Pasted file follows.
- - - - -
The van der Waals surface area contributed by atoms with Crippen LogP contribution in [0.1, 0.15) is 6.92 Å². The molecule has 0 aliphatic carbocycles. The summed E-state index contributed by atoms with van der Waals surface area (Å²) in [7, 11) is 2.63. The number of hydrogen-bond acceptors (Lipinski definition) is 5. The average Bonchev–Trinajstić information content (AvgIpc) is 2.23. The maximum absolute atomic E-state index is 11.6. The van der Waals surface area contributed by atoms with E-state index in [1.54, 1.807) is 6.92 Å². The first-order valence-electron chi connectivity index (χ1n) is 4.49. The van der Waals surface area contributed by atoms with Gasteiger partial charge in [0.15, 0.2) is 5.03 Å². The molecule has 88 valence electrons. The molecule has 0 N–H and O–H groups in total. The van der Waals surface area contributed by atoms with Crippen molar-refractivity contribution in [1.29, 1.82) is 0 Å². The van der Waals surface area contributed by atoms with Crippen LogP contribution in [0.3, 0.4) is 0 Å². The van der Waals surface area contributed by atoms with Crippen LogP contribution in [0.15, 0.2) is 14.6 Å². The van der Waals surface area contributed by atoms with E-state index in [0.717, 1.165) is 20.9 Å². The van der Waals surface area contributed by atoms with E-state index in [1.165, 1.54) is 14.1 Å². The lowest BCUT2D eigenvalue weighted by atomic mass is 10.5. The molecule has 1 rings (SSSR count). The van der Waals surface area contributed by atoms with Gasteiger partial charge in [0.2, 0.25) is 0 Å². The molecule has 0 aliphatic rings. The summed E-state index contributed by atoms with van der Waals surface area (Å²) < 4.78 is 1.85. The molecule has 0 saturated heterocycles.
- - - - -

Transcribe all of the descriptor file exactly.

The van der Waals surface area contributed by atoms with Crippen LogP contribution in [0.1, 0.15) is 6.92 Å². The molecule has 0 aliphatic carbocycles. The summed E-state index contributed by atoms with van der Waals surface area (Å²) in [7, 11) is 2.63. The number of hydrogen-bond acceptors (Lipinski definition) is 5. The average Bonchev–Trinajstić information content (AvgIpc) is 2.23. The maximum absolute atomic E-state index is 11.6. The van der Waals surface area contributed by atoms with E-state index in [1.54, 1.807) is 6.92 Å². The first-order valence-electron chi connectivity index (χ1n) is 4.49. The van der Waals surface area contributed by atoms with Gasteiger partial charge in [0.15, 0.2) is 5.03 Å². The molecule has 88 valence electrons. The molecule has 0 N–H and O–H groups in total. The van der Waals surface area contributed by atoms with Crippen molar-refractivity contribution in [1.29, 1.82) is 0 Å². The van der Waals surface area contributed by atoms with Crippen LogP contribution in [0.3, 0.4) is 0 Å². The van der Waals surface area contributed by atoms with Crippen LogP contribution in [0.15, 0.2) is 14.6 Å². The van der Waals surface area contributed by atoms with E-state index in [0.717, 1.165) is 20.9 Å². The van der Waals surface area contributed by atoms with E-state index in [1.165, 1.54) is 14.1 Å². The lowest BCUT2D eigenvalue weighted by atomic mass is 10.5. The molecule has 1 rings (SSSR count). The van der Waals surface area contributed by atoms with Gasteiger partial charge in [0.2, 0.25) is 0 Å². The molecule has 0 aliphatic rings. The summed E-state index contributed by atoms with van der Waals surface area (Å²) < 4.78 is 1.85. The molecule has 0 saturated heterocycles.